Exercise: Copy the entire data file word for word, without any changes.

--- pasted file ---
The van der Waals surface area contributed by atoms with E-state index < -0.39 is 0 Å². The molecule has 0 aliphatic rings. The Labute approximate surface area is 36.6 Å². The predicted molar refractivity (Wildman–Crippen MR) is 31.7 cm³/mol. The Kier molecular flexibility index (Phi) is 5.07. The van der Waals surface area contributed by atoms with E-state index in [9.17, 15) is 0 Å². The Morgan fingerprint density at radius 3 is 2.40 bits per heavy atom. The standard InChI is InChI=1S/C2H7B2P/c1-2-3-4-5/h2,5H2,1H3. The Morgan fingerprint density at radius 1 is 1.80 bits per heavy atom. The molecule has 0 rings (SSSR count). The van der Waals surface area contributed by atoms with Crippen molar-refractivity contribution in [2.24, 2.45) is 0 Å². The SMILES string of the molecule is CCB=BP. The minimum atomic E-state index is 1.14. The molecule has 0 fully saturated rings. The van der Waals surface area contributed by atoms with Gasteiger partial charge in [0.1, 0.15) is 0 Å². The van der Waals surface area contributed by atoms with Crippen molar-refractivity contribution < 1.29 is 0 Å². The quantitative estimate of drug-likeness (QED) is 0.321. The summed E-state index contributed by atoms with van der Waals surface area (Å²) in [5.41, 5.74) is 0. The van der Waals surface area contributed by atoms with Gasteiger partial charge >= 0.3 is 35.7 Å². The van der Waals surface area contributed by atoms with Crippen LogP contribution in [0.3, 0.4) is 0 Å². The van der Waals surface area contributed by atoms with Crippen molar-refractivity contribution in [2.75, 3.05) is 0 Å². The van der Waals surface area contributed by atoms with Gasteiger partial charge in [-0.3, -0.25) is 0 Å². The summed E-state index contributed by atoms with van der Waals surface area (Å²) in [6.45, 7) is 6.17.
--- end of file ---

The van der Waals surface area contributed by atoms with E-state index < -0.39 is 0 Å². The molecule has 0 aliphatic rings. The Labute approximate surface area is 36.6 Å². The predicted molar refractivity (Wildman–Crippen MR) is 31.7 cm³/mol. The Kier molecular flexibility index (Phi) is 5.07. The van der Waals surface area contributed by atoms with E-state index in [9.17, 15) is 0 Å². The Morgan fingerprint density at radius 3 is 2.40 bits per heavy atom. The standard InChI is InChI=1S/C2H7B2P/c1-2-3-4-5/h2,5H2,1H3. The Morgan fingerprint density at radius 1 is 1.80 bits per heavy atom. The molecule has 0 rings (SSSR count). The van der Waals surface area contributed by atoms with Crippen molar-refractivity contribution in [2.24, 2.45) is 0 Å². The SMILES string of the molecule is CCB=BP. The minimum atomic E-state index is 1.14. The molecule has 0 fully saturated rings. The van der Waals surface area contributed by atoms with Gasteiger partial charge in [0.1, 0.15) is 0 Å². The van der Waals surface area contributed by atoms with Crippen molar-refractivity contribution < 1.29 is 0 Å². The quantitative estimate of drug-likeness (QED) is 0.321. The summed E-state index contributed by atoms with van der Waals surface area (Å²) in [5.41, 5.74) is 0. The van der Waals surface area contributed by atoms with Gasteiger partial charge >= 0.3 is 35.7 Å². The van der Waals surface area contributed by atoms with Crippen LogP contribution in [0.3, 0.4) is 0 Å². The van der Waals surface area contributed by atoms with Crippen molar-refractivity contribution in [2.75, 3.05) is 0 Å². The van der Waals surface area contributed by atoms with Gasteiger partial charge in [-0.3, -0.25) is 0 Å². The summed E-state index contributed by atoms with van der Waals surface area (Å²) in [6.45, 7) is 6.17.